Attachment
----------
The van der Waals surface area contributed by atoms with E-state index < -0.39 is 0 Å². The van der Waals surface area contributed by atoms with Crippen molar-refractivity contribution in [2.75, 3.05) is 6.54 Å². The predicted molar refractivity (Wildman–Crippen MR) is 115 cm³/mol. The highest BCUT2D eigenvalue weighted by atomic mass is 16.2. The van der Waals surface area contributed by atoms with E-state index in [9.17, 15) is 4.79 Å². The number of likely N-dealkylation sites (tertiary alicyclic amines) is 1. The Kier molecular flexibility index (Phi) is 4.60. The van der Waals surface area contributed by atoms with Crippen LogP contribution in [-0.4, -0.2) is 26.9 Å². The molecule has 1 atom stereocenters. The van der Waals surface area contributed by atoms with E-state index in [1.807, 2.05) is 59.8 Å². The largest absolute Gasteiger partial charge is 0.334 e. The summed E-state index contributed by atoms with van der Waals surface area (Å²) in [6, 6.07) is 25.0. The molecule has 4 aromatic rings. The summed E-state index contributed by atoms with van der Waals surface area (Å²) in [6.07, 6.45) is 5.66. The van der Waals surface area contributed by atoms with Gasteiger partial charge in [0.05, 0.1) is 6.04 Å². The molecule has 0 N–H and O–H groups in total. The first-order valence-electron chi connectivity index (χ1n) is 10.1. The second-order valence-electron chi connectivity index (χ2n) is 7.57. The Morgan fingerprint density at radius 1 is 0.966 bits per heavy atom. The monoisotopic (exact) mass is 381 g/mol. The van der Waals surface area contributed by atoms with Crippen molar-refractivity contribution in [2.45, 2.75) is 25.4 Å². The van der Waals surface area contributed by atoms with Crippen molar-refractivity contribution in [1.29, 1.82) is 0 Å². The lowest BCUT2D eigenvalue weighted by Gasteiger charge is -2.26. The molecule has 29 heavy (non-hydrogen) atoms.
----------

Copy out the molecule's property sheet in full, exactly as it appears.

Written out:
The van der Waals surface area contributed by atoms with E-state index < -0.39 is 0 Å². The van der Waals surface area contributed by atoms with Crippen molar-refractivity contribution in [2.75, 3.05) is 6.54 Å². The predicted molar refractivity (Wildman–Crippen MR) is 115 cm³/mol. The highest BCUT2D eigenvalue weighted by atomic mass is 16.2. The van der Waals surface area contributed by atoms with E-state index in [9.17, 15) is 4.79 Å². The number of likely N-dealkylation sites (tertiary alicyclic amines) is 1. The Kier molecular flexibility index (Phi) is 4.60. The van der Waals surface area contributed by atoms with Crippen LogP contribution in [-0.4, -0.2) is 26.9 Å². The molecule has 1 atom stereocenters. The van der Waals surface area contributed by atoms with E-state index in [1.807, 2.05) is 59.8 Å². The largest absolute Gasteiger partial charge is 0.334 e. The summed E-state index contributed by atoms with van der Waals surface area (Å²) in [6, 6.07) is 25.0. The molecule has 4 aromatic rings. The summed E-state index contributed by atoms with van der Waals surface area (Å²) in [6.07, 6.45) is 5.66. The van der Waals surface area contributed by atoms with Gasteiger partial charge in [0.05, 0.1) is 6.04 Å². The molecule has 0 N–H and O–H groups in total. The first-order valence-electron chi connectivity index (χ1n) is 10.1. The second-order valence-electron chi connectivity index (χ2n) is 7.57. The Morgan fingerprint density at radius 1 is 0.966 bits per heavy atom. The monoisotopic (exact) mass is 381 g/mol. The van der Waals surface area contributed by atoms with Crippen molar-refractivity contribution in [2.45, 2.75) is 25.4 Å². The van der Waals surface area contributed by atoms with Crippen molar-refractivity contribution in [1.29, 1.82) is 0 Å². The lowest BCUT2D eigenvalue weighted by Gasteiger charge is -2.26. The molecule has 29 heavy (non-hydrogen) atoms.